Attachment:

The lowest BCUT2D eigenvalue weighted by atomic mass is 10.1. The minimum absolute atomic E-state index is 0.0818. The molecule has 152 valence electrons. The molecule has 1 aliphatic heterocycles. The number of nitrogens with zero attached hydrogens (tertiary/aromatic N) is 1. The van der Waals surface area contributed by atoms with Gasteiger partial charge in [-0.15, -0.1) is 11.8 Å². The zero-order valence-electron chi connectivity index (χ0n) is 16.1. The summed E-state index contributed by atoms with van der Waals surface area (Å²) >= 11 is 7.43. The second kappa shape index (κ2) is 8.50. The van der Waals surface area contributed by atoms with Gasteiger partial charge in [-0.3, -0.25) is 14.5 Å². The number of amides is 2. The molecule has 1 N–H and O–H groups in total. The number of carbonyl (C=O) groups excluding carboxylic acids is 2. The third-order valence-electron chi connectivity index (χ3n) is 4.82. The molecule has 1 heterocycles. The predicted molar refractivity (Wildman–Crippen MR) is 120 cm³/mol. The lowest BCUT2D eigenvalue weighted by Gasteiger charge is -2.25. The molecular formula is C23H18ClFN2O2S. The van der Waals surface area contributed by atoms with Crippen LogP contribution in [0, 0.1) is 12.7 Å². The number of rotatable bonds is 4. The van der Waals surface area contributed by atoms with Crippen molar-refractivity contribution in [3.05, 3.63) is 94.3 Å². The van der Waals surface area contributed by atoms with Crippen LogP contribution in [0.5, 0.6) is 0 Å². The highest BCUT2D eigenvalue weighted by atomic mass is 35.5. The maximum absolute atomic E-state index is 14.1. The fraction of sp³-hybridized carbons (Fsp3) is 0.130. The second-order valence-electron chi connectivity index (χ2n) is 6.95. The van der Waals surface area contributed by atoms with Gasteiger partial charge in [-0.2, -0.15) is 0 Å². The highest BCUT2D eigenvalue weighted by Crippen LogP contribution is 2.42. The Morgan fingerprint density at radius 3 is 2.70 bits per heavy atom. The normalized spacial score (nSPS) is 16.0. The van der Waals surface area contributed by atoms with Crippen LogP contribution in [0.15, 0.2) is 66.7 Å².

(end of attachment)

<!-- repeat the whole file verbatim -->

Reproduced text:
The lowest BCUT2D eigenvalue weighted by atomic mass is 10.1. The minimum absolute atomic E-state index is 0.0818. The molecule has 152 valence electrons. The molecule has 1 aliphatic heterocycles. The number of nitrogens with zero attached hydrogens (tertiary/aromatic N) is 1. The van der Waals surface area contributed by atoms with Gasteiger partial charge in [-0.15, -0.1) is 11.8 Å². The zero-order valence-electron chi connectivity index (χ0n) is 16.1. The summed E-state index contributed by atoms with van der Waals surface area (Å²) >= 11 is 7.43. The second kappa shape index (κ2) is 8.50. The van der Waals surface area contributed by atoms with Gasteiger partial charge in [-0.3, -0.25) is 14.5 Å². The number of amides is 2. The molecule has 1 N–H and O–H groups in total. The number of carbonyl (C=O) groups excluding carboxylic acids is 2. The third-order valence-electron chi connectivity index (χ3n) is 4.82. The molecule has 1 heterocycles. The predicted molar refractivity (Wildman–Crippen MR) is 120 cm³/mol. The lowest BCUT2D eigenvalue weighted by Gasteiger charge is -2.25. The molecular formula is C23H18ClFN2O2S. The van der Waals surface area contributed by atoms with Crippen LogP contribution in [0, 0.1) is 12.7 Å². The number of rotatable bonds is 4. The van der Waals surface area contributed by atoms with Crippen molar-refractivity contribution in [3.05, 3.63) is 94.3 Å². The van der Waals surface area contributed by atoms with Crippen LogP contribution in [0.5, 0.6) is 0 Å². The highest BCUT2D eigenvalue weighted by atomic mass is 35.5. The maximum absolute atomic E-state index is 14.1. The fraction of sp³-hybridized carbons (Fsp3) is 0.130. The second-order valence-electron chi connectivity index (χ2n) is 6.95. The van der Waals surface area contributed by atoms with Gasteiger partial charge in [-0.2, -0.15) is 0 Å². The highest BCUT2D eigenvalue weighted by Crippen LogP contribution is 2.42. The Morgan fingerprint density at radius 3 is 2.70 bits per heavy atom. The normalized spacial score (nSPS) is 16.0. The van der Waals surface area contributed by atoms with Crippen LogP contribution in [0.15, 0.2) is 66.7 Å².